Virtual health

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virtual health

Video games are becoming increasingly more realistic. But one area that certainly hasn't got more true to life is the items used to restore your health.

From eating food to just taking a nap, let's take a look at some of the silly ways you can recover from your in-game injuries...

Note: video games aren't real life of course, and these mechanics only help us to enjoy our gaming experience. But if only it was this easy in real life!


Food and drink

food and drink

Food items are very common health restorers in the world of video games.

From the iconic 8-bit mushroom, to chickens and even squirrels on sticks, eating and drinking consumables will usually heal a small amount of your injuries instantly.

Real life: While food certainly provides energy for the body, eating everything you come across is not a good idea and won't directly heal your injuries... Unless it's hunger pains you're suffering from.

As seen in: The Super Mario series, Fallout, Skyrim, Banjo-Kazooie, Minecraft, Metal Gear Solid series

First aid kits

first aid kit

Usually depicted as a white box labelled with a red cross on top, medi-packs and first aid kits can be found in many different games.

Simply step over one to heal instantly, or pick it up and store it in your inventory for use later. Some games (like Far Cry and Skyrim) even allow you to craft them yourself.

Whichever way it works, your health will be replenished instantly when used.

Real life: First aid kits usually contain nothing more than bandages, plasters and disposable gloves. They'll help you out with a small cut or graze, but probably won't be much use if you're badly hurt from firearms...

As seen in: Tomb Raider series, The Last of Us, Minecraft



Outnumbered in battle and taking too much damage? Don't worry about finding health items because fortunately your body knows how to heal itself.

Find cover and rest for a few seconds, and you'll soon feel better thanks to health regeneration.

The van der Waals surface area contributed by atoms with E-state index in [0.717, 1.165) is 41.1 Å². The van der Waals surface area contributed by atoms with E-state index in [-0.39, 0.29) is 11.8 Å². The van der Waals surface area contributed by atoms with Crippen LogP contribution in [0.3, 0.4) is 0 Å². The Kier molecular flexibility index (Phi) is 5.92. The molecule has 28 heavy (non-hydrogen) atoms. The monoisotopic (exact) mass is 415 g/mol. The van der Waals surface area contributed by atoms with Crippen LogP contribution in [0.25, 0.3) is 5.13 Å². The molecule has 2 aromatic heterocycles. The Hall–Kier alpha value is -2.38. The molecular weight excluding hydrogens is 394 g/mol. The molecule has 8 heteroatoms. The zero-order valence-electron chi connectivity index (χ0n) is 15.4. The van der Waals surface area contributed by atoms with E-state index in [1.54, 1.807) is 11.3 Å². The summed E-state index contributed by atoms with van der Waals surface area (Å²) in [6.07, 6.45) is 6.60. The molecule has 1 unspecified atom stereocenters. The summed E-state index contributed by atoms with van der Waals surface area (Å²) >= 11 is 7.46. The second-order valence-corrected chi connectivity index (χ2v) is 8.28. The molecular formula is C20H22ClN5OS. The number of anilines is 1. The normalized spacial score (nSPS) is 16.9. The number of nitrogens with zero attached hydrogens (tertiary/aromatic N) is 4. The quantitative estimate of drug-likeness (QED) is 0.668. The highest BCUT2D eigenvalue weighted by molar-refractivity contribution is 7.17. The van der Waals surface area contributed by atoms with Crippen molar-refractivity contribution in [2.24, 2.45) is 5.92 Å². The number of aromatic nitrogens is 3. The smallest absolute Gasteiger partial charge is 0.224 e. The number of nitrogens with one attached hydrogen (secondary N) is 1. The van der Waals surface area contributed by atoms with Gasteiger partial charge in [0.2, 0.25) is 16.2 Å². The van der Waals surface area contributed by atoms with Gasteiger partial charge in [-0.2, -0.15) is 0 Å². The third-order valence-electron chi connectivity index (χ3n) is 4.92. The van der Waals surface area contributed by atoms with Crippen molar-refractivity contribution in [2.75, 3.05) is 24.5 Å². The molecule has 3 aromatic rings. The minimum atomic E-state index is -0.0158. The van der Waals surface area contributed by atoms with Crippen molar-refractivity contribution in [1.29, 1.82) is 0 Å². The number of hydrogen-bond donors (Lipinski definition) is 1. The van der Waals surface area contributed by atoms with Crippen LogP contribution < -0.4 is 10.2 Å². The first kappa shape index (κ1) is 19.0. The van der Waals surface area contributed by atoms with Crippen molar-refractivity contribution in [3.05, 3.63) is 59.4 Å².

If, however, you're out on an open world adventure like Fallout or the Elder Scrolls series, you can sometimes sleep off any injuries you've acquired too by finding a bed at your nearest safe town.

Real life: Of course your body won't really be able to heal itself of any major wounds, and whilst sleeping certainly replenished the body, you'll likely wake up feeling worse if you don't get that grenade injury looked at by a doctor.

As seen in: Call of Duty 2 (and onwards), Uncharted series, Fallout, Skyrim



You're a renegade detective on a path to avenge the murder of your family. With each shootout you survive, your body takes several bullets from enemy gunfire.

Luckily for you, there are painkillers to be found in most bathrooms along the way - pop a few into your mouth and you'll be good to continue on your mission for vengeance.

Real life: Medicine might help you to deal with pain, but it's certainly not going to stop your bleeding gun wounds.

As seen in: Max Payne series

Healing potions

healing potions

As the most straightforward (and perhaps least imaginative) item, drinking this magical concoction will heal any and all of your injuries.

Potions are usually found in varying sizes, and you can sometimes also brew them yourself by foraging for ingredients.

Real life: To be honest, we can't really dispute with magic - this one's credible.

As seen in: BioShock 3, Skyrim, Far Cry, Resident Evil, Legend of Zelda series

Teammate revival

team revival

As seen in multiplayer shooters like Call of Duty, this mechanic requires you to rescue your teammates when they're down.

Simply run over to them within the allocated time, touch them gently on the shoulder for around five seconds, and they'll be as good as new.

Real life: While not completely absurd, rescuing teammates in battle would more realistically entail carrying them back to safety, not continuing on your mission.

As seen in: Call of Duty, Gears of War, Halo 5